Most of the sleepy silence, as usual, is due to my attempts to expand my freelance portfolio. Emphasis on free. So, to give you a tangent to chase for a bit, here are 3 of my most recently published music reviews for The Silent Ballet–an all-volunteer music publication dedicated to the global underground of instrumental/experimental music. They are arranged in the order of, in my opinion, most interesting to most forgettable. For those with a predilection for ambient virtuosity, do give the first one a listen:
1. The Picturesque Episodes | Naktingalų Giesmės (Songs of the Nightingales) [Lithuania]
2. Radiant City | No Errors [Australia]
3. De Curtis | Baciami Alfredo [Italy]
This isn’t really the forum for it (but hey, who makes the rules here, anyway?), but writing reviews for experimental long-form music has been fascinating. Oftentimes, the albums I dislike are the most fun to write about–and not because I make a habit of eviscerating the poor saps. In fact, when I don’t like something, I have to work harder to push into the why behind the emotion. People are more apt to not question your argument when you’re being positive, but the minute you name a critique, you better be ready to admit your own shortcomings in assessing such a subjective point. Perhaps, then, this isn’t so much of a tangent, given my burgeoning interest in interfaith work.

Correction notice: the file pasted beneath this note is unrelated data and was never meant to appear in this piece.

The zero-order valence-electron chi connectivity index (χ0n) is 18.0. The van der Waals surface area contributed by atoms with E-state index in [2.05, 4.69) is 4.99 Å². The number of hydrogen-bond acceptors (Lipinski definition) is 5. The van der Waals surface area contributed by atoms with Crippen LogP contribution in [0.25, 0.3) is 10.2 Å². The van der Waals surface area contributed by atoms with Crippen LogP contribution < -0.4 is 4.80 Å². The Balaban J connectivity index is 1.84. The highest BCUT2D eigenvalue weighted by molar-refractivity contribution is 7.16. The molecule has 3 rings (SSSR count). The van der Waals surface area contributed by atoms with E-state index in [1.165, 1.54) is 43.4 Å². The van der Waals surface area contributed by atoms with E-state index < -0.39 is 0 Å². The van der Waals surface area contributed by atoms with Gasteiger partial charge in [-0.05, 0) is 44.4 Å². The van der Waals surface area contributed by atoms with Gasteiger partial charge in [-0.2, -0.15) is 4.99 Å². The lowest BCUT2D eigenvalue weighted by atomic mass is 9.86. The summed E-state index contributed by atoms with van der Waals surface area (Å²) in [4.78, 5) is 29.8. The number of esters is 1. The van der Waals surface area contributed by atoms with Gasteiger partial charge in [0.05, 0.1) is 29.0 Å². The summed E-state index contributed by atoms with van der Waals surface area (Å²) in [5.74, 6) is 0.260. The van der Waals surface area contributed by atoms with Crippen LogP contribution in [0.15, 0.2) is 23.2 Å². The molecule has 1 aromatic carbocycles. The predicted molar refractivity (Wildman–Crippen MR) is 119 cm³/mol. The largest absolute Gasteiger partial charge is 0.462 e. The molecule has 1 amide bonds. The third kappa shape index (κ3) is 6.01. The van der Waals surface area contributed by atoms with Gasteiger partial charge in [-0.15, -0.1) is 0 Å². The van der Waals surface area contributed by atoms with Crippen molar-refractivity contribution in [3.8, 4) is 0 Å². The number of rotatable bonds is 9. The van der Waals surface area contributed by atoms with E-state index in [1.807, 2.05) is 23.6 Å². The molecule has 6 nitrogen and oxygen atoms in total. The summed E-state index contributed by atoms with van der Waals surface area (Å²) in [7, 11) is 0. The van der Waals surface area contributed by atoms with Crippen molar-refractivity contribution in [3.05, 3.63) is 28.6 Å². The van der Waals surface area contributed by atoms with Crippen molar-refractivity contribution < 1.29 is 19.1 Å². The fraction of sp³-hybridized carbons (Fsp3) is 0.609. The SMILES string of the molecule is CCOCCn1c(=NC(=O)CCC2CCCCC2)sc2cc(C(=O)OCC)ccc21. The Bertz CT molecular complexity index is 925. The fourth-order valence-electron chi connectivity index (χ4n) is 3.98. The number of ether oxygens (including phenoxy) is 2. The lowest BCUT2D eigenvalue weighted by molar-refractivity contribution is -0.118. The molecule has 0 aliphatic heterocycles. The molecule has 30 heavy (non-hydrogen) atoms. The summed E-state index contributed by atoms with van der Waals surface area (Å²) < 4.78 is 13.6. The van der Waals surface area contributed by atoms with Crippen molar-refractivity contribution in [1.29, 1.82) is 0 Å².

I was recently accepted as a contributor for the forthcoming interreligious megablog, State of Formation, so I’ve been thinking a lot about what this sleepy white kid from New Hampshire has to add to the greater conversation. And not just that, but how dialogue can and must lead to action. I doubt I’ll be focusing a lot on what separates me from my cohorts, but even if I do, I’ll take the same tact as reviewing music I don’t immediately “get.” That knee-jerk negative response almost always stems from the fear of acknowledging you don’t understand something. You don’t have to look too deeply into any given day’s headlines to see how that fear manifests itself in hate and conflict (homophobia into bullying kids into suicide, Islamophobia into protesting Park 51, etc.).
So, with all/non religions just as with 12-minute songs that beautifully go nowhere, I happily admit to all of you: I, thank g/God, don’t always get it.